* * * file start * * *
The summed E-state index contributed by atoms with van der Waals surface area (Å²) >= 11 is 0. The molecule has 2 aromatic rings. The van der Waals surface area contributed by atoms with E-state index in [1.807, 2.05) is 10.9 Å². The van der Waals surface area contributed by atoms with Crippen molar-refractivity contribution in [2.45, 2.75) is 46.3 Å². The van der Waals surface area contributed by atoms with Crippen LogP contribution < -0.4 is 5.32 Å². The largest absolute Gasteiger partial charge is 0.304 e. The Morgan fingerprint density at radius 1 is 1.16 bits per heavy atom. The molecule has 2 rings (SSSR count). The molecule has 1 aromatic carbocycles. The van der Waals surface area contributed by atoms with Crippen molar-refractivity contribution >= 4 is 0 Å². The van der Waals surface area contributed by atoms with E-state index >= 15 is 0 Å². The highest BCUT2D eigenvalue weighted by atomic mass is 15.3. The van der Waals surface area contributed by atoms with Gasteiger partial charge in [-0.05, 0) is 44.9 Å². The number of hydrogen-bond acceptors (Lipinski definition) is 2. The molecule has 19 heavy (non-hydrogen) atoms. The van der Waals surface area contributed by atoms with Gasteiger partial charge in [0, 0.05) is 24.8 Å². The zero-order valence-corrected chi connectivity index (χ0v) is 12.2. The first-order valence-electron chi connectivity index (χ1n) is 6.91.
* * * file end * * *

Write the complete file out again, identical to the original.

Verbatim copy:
The summed E-state index contributed by atoms with van der Waals surface area (Å²) >= 11 is 0. The molecule has 2 aromatic rings. The van der Waals surface area contributed by atoms with E-state index in [1.807, 2.05) is 10.9 Å². The van der Waals surface area contributed by atoms with Crippen molar-refractivity contribution in [2.45, 2.75) is 46.3 Å². The van der Waals surface area contributed by atoms with Crippen LogP contribution < -0.4 is 5.32 Å². The largest absolute Gasteiger partial charge is 0.304 e. The Morgan fingerprint density at radius 1 is 1.16 bits per heavy atom. The molecule has 2 rings (SSSR count). The molecule has 1 aromatic carbocycles. The van der Waals surface area contributed by atoms with Crippen molar-refractivity contribution >= 4 is 0 Å². The van der Waals surface area contributed by atoms with E-state index >= 15 is 0 Å². The highest BCUT2D eigenvalue weighted by atomic mass is 15.3. The van der Waals surface area contributed by atoms with Gasteiger partial charge in [-0.05, 0) is 44.9 Å². The number of hydrogen-bond acceptors (Lipinski definition) is 2. The molecule has 19 heavy (non-hydrogen) atoms. The van der Waals surface area contributed by atoms with Gasteiger partial charge in [0, 0.05) is 24.8 Å². The zero-order valence-corrected chi connectivity index (χ0v) is 12.2. The first-order valence-electron chi connectivity index (χ1n) is 6.91.